Needham Doctor Shares Tips and Facts for National Vaccination Month
Needham resident and doctor at Mount Auburn Hospital, Robert Colgrove M.D., shares some important facts for vaccinations.
Vaccinations are one of the great success stories in medical history. In the United States alone, vaccines have saved many thousands of lives and prevented millions of serious infections. Though several vaccine-preventable illnesses are now rare in the US, their persistence elsewhere in the world in an era of global travel makes continued vaccination efforts crucial.
August is National Vaccination Month. Some important tips for adults and children:
As of 2012, there are a dozen recommended vaccines for infants and children, from the century-old diphtheria vaccine to newly developed vaccines for Human Papilloma Virus (HPV) and influenza. With continued progress in the use of childhood vaccines, some illnesses such as chickenpox and bacterial meningitis have become much less common just over the past generation. Extensive clinical experience has shown these vaccines to be safe and effective and it is important for parents to work with their children’s doctors to ensure that they are most effectively used.
Although pediatric vaccines have received the most attention, some recent developments in adult vaccines merit attention. Perhaps most important, the Centers for Disease Control now recommends (with rare exceptions) universal annual influenza vaccination for adults. Data from other countries with universal flu vaccine programs suggest that universal vaccination of adults and children could save thousands of lives per year in this country, while more targeted programs are much less effective.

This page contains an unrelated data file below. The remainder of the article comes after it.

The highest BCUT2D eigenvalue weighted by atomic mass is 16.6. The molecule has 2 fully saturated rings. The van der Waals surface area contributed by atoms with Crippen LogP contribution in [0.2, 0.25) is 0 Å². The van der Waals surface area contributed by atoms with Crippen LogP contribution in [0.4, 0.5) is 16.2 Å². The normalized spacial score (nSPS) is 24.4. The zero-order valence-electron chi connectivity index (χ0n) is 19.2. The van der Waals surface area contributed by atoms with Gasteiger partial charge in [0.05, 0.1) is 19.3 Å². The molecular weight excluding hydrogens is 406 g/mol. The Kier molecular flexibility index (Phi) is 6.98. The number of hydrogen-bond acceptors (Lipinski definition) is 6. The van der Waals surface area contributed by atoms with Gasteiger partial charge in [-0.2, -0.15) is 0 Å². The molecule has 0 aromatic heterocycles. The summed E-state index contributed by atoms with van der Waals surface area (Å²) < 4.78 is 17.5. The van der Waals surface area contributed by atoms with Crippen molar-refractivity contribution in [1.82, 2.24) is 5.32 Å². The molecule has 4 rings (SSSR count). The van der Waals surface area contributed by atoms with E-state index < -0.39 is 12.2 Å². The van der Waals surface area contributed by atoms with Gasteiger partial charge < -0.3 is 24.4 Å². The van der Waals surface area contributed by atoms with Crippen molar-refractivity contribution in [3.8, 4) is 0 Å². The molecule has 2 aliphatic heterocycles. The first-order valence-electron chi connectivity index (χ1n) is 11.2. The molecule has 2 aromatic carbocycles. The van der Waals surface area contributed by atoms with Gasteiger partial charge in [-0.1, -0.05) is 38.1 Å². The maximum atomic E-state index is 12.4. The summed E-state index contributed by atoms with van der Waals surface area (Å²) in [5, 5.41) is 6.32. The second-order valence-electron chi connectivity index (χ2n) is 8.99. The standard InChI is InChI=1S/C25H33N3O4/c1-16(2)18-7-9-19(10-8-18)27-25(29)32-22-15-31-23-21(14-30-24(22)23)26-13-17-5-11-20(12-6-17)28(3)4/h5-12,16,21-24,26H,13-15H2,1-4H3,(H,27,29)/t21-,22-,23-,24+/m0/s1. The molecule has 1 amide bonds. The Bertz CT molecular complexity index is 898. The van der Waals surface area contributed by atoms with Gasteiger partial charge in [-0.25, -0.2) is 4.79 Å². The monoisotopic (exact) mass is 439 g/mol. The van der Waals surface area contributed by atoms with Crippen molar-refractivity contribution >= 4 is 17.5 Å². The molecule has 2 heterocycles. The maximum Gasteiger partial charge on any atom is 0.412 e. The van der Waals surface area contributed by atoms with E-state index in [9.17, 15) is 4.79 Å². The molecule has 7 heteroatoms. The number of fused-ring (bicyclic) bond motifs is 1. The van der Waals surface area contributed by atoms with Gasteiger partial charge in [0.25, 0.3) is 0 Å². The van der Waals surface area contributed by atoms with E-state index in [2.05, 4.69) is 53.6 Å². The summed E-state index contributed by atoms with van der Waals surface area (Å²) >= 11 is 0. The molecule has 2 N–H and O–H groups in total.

Over the past decade, several other new vaccines (or new vaccine recommendations) for adults show significant promise, including for pneumonia and meningitis. In addition, the US FDA has expanded the approved indications for the HPV and Herpes Zoster (shingles) vaccines. Continued rapid progress in this field makes it important for adults as well to discuss vaccination options with their health care providers.
The whole topic of vaccination is both medically very important, complex, and changing, so it is essential for people to get their information from reliable sources, especially trusted heath care providers and respected organizations like the Centers for Disease Control (www.cdc.gov). Misinformation about vaccines causes substantial unnecessary illness. With good vaccination practices, we can protect our own health and that of our families and communities.
Robert Colgrove M.D. is a HealthGrades recognized doctor who practices medicine in Mount Auburn Hospital’s Division of Infectious Diseases.